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Monday, 10 November 2014

Antonín Dvorák

Antonín Dvorák (1841-1904)  was born on September 8, 1841, in Nelahozeves, near Prague, now in the Czech Republic.

Antonin's father was a butcher and innkeeper, who also played the zither and composed a few simple dances.

Antonín was exposed to music in and around his father's inn and started to have violin lessons from the village schoolmaster. The youngster became an accomplished violinist playing with amateur musicians at local dances.

Antonín was sent to the organ school in Prague in 1857 for two years.

After leaving school Dvorák began to earn his living playing the viola in concerts and in the Estates Theatre when they needed a big orchestra for Wagner’s operas Lohengrin and Tannhäuser.

The band Dvorák played with became part of the Bohemian Provisional Theater Orchestra, which from 1866 was conducted by Bedřich Smetana. Dvořák was principal viola player in the orchestra. He earned extra money by teaching, and he started to compose.

Antonín Dvořák in 1868.

In 1871 Dvorák left the orchestra so that he could spend more time composing. For several years he still had to teach in order to earn enough money to live.

Dvorák originally fell in love with his pupil and colleague from the Provisional Theater, Josefína Čermáková, for whom he composed the song-cycle "Cypress Trees". However, she never returned his love and ended up marrying another man.

Dvořák married Josefina's younger sister, Anna Čermáková (1854–1931) on November 17, 1873 at St Peter’s church in Prague. They had nine children together, three of whom died in infancy.

Dvořák with his wife Anna in London, 1886.

Dvorak received the Austrian State Prize in 1875 for his 'Symphony in E Flat'.

A grant by the Austrian government brought Dvorák into contact with Johannes Brahms in 1877, who introduced his music to Vienna. Brahms advised Dvorak and recommended him to his publisher, Fritz Simrock.

It was Simrock's publication of his "Moravian Duets" in 1876 and "Slavonic Dances" in 1878 that first attracted worldwide attention to Dvorak and to his country's music.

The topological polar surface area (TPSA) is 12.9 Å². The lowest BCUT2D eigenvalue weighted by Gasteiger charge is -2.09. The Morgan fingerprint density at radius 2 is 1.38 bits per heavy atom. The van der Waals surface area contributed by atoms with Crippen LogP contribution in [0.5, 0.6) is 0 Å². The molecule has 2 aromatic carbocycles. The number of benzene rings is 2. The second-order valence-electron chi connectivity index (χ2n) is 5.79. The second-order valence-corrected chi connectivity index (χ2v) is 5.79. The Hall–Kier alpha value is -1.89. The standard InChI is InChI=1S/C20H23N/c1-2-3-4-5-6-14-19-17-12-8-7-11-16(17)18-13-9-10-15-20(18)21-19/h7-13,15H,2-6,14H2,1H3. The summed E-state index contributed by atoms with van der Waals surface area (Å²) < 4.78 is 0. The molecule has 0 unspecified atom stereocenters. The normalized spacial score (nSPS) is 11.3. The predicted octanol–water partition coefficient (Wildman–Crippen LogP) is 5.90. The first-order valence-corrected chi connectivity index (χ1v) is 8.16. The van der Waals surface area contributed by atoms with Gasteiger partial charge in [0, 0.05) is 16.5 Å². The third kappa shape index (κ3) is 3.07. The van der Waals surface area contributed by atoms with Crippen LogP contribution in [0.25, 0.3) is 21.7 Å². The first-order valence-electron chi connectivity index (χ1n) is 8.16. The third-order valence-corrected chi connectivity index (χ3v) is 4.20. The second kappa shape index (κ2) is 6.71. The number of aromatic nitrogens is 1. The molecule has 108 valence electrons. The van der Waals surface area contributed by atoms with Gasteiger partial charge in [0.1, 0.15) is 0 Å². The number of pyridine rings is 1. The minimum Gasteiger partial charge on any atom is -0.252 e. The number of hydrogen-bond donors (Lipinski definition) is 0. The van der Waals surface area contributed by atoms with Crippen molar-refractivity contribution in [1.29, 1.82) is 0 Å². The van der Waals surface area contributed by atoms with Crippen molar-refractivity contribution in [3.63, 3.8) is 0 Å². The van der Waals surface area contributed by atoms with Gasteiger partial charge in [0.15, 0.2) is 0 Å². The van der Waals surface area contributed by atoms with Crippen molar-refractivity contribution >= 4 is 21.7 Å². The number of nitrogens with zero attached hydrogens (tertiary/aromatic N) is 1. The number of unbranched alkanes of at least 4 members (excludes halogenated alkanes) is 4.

In 1891 Dvorák was offered and accepted the directorship of the New York Conservatory. He was paid the then-huge salary of $15,000 a year.

Dvorák wrote his Ninth Symphony, the hugely-popular "From the New World" in the USA. He wrote it to mark the fourth centennial of Columbus' "discovery" of America.

Dvorák originally claimed that he used elements from American music such as spirituals and Native American music in his Ninth Symphony, but later denied this. It premiered at Carnegie Hall in New York City on December 16, 1893.

Dvorak missed Bohemia and in 1895 he returned to Prague.


Dvorak had a life-long love of trains, which probably had its origins in his boyhood experience of watching the new railway line and station being built at the village of Nelahozeves. Later, in Prague, he would pay daily visits to the Franz-Josef station and the shunting yards to note down the names and numbers of the engines.

Dvorak never lost an opportunity to visit a railway station when he was on tour to indulge in a bit of transporting and chat with the drivers and engineers. During his final years he visited Prague’s railway stations on an almost daily basis.

Dvorák was director of the Prague Conservatory from 1901 until his death from Bright's disease three years later on May 1, 1904.

Dvořák's funeral on 5 May 1904 

Sources Europress Family Encyclopaedia, Compton's Interactive Encyclopedia, Classic FM Magazine, Wikipedia 

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